On the morning of Tuesday, June 12, 2018 I woke up feeling tremendously restless. I checked my phone to see it was just before 5am. I told myself to go back to sleep, but could not. I decided against my internal warnings to look at my email and I saw the news, “Your results are ready.” I sat up feeling shocked. I turned in my saliva sample only 2 week before and read that it would take 4-6 weeks to learn of my Ancestry. A friend confirmed that hers took 6 weeks. I was expecting the results in July. Mine were in and I lay there contemplating the question, “Who am I?”
My whole life I built my identity around being Black and White with Native American Ancestry. Despite my “white” looking skin, people commented that my hair and nose were indications of my “Blackness.” I spent most of my life being teased about my light skin, however I’d been told my whole life that I am Black. Even my very white Paternal Grandmother, who very clearly loved me my whole life, referred to me at Black most of the time. Her references were not a denial of my European ancestry, nor were they a put down. My Grandmother is “old school,” coming from a Black mother made me a Black child. In this episode of Blackish, Rainbow and her father have a beautiful conversation about Biracial identity and how he always knew she would be Black. To me, this episode pretty much summed up a very common thought about Bi-racial identity and “Blackness.” In my case, I also grew up with the generation still impacted by the old slavery “One drop rule,” that states anyone having “One drop of Black blood,” is considered Black. So there, I always knew I was Black.
I still wondered my actual Ancestral heritage. I grew up very much identified with Indigenous American Culture. My Maternal Great-Grandmother, who I had the pleasure of living in a multi-generational household with, was very dark-skinned with high cheek bones. I grew up being told that she had a Native American mom, “Cherokee.” I also remember hearing her mother was “Black and Native American.” When I looked at her pictures, I saw a woman who had the look of the people I saw in old photos who were of African and Native American mixture. These conversations in the Black community are strong indications of the legacy slavery left. As Africans were stolen from our Native lands and shipped off across the diaspora to be enslaved, it left a legacy of confusion as many of us lost our Ancestry. When I looked at my Great-Grandmother’s pictures plus all my other Maternal relatives, I felt strong in my Blackness, my African Heritage.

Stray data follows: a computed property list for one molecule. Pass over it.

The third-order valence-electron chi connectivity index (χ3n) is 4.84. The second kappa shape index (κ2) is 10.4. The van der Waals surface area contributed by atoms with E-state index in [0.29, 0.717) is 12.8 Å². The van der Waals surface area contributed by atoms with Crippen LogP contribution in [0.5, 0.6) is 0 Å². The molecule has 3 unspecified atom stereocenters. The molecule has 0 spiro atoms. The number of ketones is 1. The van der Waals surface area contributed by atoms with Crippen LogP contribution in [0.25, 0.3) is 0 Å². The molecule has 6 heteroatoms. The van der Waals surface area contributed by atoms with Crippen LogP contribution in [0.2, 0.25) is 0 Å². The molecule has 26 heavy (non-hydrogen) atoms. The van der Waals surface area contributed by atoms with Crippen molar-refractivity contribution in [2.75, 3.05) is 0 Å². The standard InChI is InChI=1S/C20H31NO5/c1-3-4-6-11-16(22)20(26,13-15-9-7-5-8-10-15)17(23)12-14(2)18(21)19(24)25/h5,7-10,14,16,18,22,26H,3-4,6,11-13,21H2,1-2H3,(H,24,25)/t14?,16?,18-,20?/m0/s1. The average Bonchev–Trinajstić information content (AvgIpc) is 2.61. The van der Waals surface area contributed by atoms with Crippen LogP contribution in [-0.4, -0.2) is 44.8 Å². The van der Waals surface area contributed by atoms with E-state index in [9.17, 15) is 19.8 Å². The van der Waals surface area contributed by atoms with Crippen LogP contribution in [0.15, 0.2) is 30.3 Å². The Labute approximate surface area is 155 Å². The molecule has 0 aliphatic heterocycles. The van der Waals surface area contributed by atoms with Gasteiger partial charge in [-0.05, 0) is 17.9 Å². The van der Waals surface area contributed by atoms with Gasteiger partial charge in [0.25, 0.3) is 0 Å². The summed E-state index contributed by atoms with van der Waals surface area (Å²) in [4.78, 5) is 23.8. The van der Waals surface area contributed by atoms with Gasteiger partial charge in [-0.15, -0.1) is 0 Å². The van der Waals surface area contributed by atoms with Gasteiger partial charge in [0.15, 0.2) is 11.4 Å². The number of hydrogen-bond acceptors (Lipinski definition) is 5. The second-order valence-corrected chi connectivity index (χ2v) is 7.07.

As I grew older, I felt very aligned with Puerto Rican and Mexican peoples. Additionally, having alliances with people of a variety of Latin American backgrounds through my love of Indigenous Medicine practices, added to my curiosity of having possible Latin American Ancestry. Most of my life people thought I was Jewish or Puerto Rican. I heard a rumor that we possibly had a Puerto Rican relative. As I child I questioned my identity through other people’s doubt. As an adult I felt fascinated with the specifics. Why I behaved the way I did, cultural practices, food and music preferences, plus my deep love of Indigenous Medicine. Finally, all the wondering was over. My results rested in my inbox.
I signed on to my account and went immediately to my results and was shocked to my core. As I read through my results I saw .1% Native American. I felt hurt to my core as I believed I was more due to Ancestry on both sides of my family. Out of all my results, honestly this hurt the most.